The number of floors above ground should include the ground floor level and be the number of main floors above ground, including any significant mezzanine floors and major mechanical plant floors. Mechanical mezzanines should not be included if they have a significantly smaller floor area than the major floors below. Similarly, mechanical penthouses or plant rooms protruding above the general roof area should not be counted. Note: CTBUH floor counts may differ from published accounts, as it is common in some regions of the world for certain floor levels not to be included (e.g., the level 4, 14, 24, etc. in Hong Kong).

71
Below Ground

The number of floors below ground should include all major floors located below the ground floor level.

1
Height 333 m / 1,093 ft
Floors 71
Official Name

The current legal building name.

Rose Rayhaan by Rotana
Other Names

Other names the building has commonly been known as, including former names, common informal names, local names, etc.

Rose Rotana Tower
Type

CTBUH collects data on two major types of tall structures: 'Buildings' and 'Telecommunications / Observation Towers.' A 'Building' is a structure where at least 50% of the height is occupied by usable floor area. A 'Telecommunications / Observation Tower' is a structure where less than 50% of the structure's height is occupied by usable floor area. Only 'Buildings' are eligible for the CTBUH 'Tallest Buildings' lists.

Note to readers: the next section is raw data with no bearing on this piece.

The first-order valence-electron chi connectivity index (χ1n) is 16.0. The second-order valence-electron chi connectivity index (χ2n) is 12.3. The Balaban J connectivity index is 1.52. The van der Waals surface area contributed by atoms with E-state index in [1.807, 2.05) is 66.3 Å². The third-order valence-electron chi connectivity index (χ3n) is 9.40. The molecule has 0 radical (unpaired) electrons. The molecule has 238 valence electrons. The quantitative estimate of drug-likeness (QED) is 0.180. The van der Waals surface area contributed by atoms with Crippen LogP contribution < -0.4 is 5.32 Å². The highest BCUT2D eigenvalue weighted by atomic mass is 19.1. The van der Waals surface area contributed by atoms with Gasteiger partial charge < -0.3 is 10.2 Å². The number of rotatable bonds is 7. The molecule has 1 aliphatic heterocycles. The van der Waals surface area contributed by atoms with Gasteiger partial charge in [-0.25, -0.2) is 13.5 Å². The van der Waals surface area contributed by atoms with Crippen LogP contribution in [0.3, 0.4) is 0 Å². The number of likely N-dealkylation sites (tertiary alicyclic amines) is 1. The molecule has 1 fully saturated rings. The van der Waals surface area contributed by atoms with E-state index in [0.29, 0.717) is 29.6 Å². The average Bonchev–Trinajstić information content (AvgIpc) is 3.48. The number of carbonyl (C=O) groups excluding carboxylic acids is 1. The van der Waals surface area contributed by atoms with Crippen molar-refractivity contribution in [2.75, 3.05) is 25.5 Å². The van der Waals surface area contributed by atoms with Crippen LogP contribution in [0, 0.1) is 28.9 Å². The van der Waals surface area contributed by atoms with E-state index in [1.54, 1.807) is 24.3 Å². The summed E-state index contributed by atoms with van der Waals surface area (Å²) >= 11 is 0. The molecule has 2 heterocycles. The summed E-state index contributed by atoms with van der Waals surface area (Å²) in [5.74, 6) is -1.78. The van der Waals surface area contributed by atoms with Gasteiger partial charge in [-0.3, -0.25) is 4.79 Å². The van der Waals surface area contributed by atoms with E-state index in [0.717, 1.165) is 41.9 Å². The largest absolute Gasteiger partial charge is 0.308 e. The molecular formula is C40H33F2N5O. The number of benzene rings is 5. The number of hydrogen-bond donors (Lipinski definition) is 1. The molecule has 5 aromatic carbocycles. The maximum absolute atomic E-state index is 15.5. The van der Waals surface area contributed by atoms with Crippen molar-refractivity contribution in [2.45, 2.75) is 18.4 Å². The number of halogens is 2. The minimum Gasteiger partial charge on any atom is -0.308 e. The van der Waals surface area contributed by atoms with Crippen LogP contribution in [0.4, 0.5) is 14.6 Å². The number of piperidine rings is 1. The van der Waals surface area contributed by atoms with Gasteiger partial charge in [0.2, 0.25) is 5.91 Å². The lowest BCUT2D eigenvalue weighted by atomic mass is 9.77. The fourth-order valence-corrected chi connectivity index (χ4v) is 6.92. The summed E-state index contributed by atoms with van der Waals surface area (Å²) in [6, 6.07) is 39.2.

Building
Status
Completed
Architecturally Topped Out
Structurally Topped Out
Under Construction
Proposed
On Hold
Never Completed
Vision
Competition Entry
Canceled
Proposed Renovation
Under Renovation
Renovated
Under Demolition
Demolished
Completed, 2007
Country

The CTBUH follows the United Nations's definition of Country, and thus uses the lists and codes established by that organization.

City

The CTBUH follows the United Nations's definition of City, and thus uses the lists and codes established by that organization.

Function

A single-function tall building is defined as one where 85% or more of its usable floor area is dedicated to a single usage. Thus a building with 90% office floor area would be said to be an "office" building, irrespective of other minor functions it may also contain.